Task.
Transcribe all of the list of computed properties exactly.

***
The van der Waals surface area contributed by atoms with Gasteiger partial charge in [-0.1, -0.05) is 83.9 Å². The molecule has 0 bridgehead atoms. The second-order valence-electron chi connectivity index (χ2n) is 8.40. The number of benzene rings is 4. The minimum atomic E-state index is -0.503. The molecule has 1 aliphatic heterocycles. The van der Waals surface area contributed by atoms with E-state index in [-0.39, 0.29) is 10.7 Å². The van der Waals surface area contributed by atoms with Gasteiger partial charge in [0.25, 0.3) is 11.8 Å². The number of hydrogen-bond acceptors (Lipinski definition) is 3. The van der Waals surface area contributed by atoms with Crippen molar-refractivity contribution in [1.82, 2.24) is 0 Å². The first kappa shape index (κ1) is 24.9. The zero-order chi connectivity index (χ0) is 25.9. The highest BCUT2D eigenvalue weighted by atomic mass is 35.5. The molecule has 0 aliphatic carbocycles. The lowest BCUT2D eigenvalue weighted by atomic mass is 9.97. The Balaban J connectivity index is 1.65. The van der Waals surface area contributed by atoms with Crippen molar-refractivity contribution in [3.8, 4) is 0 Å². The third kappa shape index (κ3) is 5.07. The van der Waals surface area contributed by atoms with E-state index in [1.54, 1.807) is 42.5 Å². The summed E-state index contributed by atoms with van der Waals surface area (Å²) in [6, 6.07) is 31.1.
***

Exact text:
The van der Waals surface area contributed by atoms with Gasteiger partial charge in [-0.1, -0.05) is 83.9 Å². The molecule has 0 bridgehead atoms. The second-order valence-electron chi connectivity index (χ2n) is 8.40. The number of benzene rings is 4. The minimum atomic E-state index is -0.503. The molecule has 1 aliphatic heterocycles. The van der Waals surface area contributed by atoms with E-state index in [-0.39, 0.29) is 10.7 Å². The van der Waals surface area contributed by atoms with Gasteiger partial charge in [0.25, 0.3) is 11.8 Å². The number of hydrogen-bond acceptors (Lipinski definition) is 3. The van der Waals surface area contributed by atoms with Crippen molar-refractivity contribution in [1.82, 2.24) is 0 Å². The first kappa shape index (κ1) is 24.9. The zero-order chi connectivity index (χ0) is 25.9. The highest BCUT2D eigenvalue weighted by atomic mass is 35.5. The molecule has 0 aliphatic carbocycles. The lowest BCUT2D eigenvalue weighted by atomic mass is 9.97. The Balaban J connectivity index is 1.65. The van der Waals surface area contributed by atoms with Crippen molar-refractivity contribution in [3.8, 4) is 0 Å². The third kappa shape index (κ3) is 5.07. The van der Waals surface area contributed by atoms with E-state index in [1.54, 1.807) is 42.5 Å². The summed E-state index contributed by atoms with van der Waals surface area (Å²) in [6, 6.07) is 31.1.